assets in the middle of London. Which they cannot move unless you
want to rip up the house? Yes but they can park the money there
safely. How does the British government find it out and what does
it do about it? The reason that the Panama papers have very few American
names is because of an agreement between Panama and the United
States. Let's make sure that bilateral agreements are in place so
we have access to the correct data from the correct places, identify
the genuine beneficial owners and if they are due to be taxed, make sure
the tax due is paid. What do you say? I think that making offshore
tax havens like Panama more transparent is no bad thing. It is
very dangerous to conflate very different terms. Tax avoidance and
tax evasion. Tax evasion is illegal activity. We absolutely, the
government in this Parliament and previous ones, have been cracking
down in previous ones. The response to tax avoidance, if you do find it
morally Republicans... As David Cameron did with Jimmy Carter. You
change the rules, if they are acting in their way that society thinks is
wrong, the response is to change the laws. That's definitely true. Tax
evasion is clear-cut. Tax avoidance, there is a clear... There is a
spectrum. At one end, tax avoidance that politicians encourage, like
putting money in an ice all taking out a pension. There is really
aggressive tax avoidance at the other end, like the Jimmy Carter
case, and in between there are a whole range of investment funds,
putting up windows, all the rest of it, if you make it so, located that
it is a grey area that is quite difficult to define. It is exactly
right. For the average people, the little people as some people have
called them today, I wouldn't advise it, it is a company... As far as
most people are concerned, most people pay their tax PAYE. I don't
have a tax return. You can look at my P 60. The combination is that
sunlight can't get in and we can't have transparency. What is really
interesting about what James said is the difference between evasion and
avoiding tax. They are completely different and they are complicated
and difficult to understand. We must make that different. I want him to
promise that we will do the same when we talk about people on
benefits which are also competitive. Housing benefits, for instance. I
have sat in debates where people misunderstand their own policy. I
think it is very consistent, simplifying these financial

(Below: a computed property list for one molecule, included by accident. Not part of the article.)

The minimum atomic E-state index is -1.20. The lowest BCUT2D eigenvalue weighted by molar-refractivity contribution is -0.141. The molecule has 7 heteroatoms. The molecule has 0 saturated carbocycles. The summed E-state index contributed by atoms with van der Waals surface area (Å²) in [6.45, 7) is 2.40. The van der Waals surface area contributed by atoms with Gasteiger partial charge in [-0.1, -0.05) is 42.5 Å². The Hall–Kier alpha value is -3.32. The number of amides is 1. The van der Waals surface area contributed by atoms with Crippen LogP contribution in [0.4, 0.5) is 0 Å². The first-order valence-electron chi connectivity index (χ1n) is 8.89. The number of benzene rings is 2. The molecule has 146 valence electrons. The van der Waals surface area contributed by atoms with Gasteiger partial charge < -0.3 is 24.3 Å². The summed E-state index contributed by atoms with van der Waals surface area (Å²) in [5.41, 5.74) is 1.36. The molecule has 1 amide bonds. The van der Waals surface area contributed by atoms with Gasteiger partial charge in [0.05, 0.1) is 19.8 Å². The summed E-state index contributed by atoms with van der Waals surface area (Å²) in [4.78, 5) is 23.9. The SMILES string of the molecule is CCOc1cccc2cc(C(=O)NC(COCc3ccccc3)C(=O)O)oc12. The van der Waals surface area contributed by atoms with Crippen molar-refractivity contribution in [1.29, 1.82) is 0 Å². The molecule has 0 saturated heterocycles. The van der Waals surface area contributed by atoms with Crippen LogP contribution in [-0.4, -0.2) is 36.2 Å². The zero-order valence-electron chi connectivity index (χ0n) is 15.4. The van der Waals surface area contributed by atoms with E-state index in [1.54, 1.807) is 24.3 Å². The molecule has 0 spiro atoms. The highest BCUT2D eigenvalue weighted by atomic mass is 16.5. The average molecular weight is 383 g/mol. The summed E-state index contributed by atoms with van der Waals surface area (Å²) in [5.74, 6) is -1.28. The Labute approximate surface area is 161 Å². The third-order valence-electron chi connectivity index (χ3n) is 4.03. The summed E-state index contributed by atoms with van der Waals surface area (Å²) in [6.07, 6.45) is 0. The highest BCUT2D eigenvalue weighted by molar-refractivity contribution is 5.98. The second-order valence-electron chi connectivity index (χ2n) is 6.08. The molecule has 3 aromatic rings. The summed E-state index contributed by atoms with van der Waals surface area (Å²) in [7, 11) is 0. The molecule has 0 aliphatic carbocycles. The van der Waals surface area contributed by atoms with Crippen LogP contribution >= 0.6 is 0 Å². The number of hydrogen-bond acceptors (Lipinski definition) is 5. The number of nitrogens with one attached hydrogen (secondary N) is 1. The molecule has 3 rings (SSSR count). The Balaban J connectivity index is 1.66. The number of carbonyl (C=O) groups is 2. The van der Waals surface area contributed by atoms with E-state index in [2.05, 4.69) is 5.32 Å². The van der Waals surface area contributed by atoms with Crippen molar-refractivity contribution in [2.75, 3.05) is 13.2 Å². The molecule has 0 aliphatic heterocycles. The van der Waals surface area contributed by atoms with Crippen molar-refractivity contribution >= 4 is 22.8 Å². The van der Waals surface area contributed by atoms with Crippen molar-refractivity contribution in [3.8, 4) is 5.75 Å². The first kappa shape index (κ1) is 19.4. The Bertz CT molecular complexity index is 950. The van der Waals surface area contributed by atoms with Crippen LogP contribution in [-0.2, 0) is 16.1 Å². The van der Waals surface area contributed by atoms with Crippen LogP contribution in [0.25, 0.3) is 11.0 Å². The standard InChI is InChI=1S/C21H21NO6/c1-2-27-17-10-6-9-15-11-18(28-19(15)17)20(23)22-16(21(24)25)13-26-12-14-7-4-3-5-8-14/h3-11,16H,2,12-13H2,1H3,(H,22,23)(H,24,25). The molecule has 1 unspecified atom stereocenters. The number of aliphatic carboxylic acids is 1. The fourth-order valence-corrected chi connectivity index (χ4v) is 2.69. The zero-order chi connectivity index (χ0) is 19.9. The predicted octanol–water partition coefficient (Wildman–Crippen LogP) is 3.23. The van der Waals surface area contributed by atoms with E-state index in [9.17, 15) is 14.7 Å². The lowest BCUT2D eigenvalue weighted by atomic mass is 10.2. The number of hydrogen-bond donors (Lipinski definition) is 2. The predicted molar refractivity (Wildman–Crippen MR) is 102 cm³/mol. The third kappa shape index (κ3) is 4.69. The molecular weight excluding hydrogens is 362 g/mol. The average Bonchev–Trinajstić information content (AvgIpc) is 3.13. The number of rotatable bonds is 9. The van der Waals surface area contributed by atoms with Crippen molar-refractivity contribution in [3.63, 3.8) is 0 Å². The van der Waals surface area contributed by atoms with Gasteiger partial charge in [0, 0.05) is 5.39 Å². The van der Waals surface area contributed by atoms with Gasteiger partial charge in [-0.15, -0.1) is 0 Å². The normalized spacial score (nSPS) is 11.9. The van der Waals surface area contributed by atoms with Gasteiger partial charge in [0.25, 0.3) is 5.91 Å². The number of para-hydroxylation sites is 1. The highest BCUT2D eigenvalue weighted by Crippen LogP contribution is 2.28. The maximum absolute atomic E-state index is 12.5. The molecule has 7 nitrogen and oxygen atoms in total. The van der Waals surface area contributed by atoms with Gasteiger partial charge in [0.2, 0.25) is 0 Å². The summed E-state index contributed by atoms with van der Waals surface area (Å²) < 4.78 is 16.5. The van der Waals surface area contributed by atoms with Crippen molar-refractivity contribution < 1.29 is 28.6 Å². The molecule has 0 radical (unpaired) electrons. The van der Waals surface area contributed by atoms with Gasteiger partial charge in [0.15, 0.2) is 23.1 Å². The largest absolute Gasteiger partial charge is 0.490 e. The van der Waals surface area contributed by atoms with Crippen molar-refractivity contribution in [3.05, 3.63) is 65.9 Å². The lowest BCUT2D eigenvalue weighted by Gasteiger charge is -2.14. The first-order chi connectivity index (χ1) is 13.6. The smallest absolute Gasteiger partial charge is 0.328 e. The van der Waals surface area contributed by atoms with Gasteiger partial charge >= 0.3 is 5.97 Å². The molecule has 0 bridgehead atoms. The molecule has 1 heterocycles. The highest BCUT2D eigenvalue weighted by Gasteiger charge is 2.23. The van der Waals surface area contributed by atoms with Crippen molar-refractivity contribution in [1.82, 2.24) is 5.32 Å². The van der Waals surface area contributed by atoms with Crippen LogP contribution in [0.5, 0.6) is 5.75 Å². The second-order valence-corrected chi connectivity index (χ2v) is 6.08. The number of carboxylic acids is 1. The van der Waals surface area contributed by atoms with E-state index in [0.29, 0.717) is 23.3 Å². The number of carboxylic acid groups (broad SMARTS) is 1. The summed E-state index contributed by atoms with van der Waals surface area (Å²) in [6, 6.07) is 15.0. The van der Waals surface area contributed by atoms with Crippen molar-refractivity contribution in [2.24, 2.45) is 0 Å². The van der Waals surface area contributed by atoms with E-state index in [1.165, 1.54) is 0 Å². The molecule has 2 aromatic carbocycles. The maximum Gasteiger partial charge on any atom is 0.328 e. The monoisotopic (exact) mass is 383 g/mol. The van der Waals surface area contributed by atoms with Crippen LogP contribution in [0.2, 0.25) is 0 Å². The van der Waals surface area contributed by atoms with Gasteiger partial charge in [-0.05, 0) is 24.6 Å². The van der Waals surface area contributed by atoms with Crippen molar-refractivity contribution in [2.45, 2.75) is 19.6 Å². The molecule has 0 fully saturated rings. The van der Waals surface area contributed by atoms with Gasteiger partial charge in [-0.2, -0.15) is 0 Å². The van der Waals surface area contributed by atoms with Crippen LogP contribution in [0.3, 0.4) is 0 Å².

arrangements, Iain Duncan Smith announced one of their driving
ambitions to dramatically simplify the welfare system so that people
can actually understand what they are entitled to. It is absolutely
right that we simplify the tax system so people understand...
Politicians have said that almost every month in the studio. Gordon
Brown doubled the size of the tax guide and your Chancellor has added
another 30% to it. Mr Brown was in for ten years, your man has been in
for six. The more you talk about it, the gig at the tax guide you make. I
like taxes to be necessary... I like them to be paid. I like them to be
simple as possible. You went to this often, Jess and I are going to agree
on this. They are meant to be paid. We may not have much control over
Panama, that may be done through the OECD or on a more global scale, but
we have control over what are known as Crown dependencies. To have the
companies registered in Panama but actually based in the petition
urging I and others. What should we do about the Crown dependencies? --
in the British Virgin Islands. It should be pretty straightforward,
people will find it straightforward, to have a register of the beneficial
owners of businesses registered in those territories. As a starting
point. Before we even get to Panama and the other countries where law
firms provide these services. As a starting point. If British
dependencies have a register of beneficial interests in their own
areas, we will be able to see, I suspect, very quickly indeed and if
we simply follow the money thereafter, the UK Treasury and
other Exchequers and tax authorities will find a lot of income that at
the moment is hidden and untaxed. If the British government was to do
that, others have suggested it, given that you would have two flag
it up, what would be to stop all these companies relocated? This is
not a UK problem. The figures heard at the weekend were in the region of
21 trillion of cash around the world part in what are known as offshore
havens. Every Advantest Chrissie in the world once it tax dollars to pay
for public services. I think there would be support from every advanced
economy for this sort of action. So it needs a global action? Yes.
A new statue of Baroness Thatcher has been built and was set to be
the sculpture has been blocked by the former PM's daughter Carol.
Was it A) Because it wasn't made of iron?
Or D) She wasn't holding her handbag?
At the end of the show James and Jess will give
news for the steel industry. Just before we came on air it has been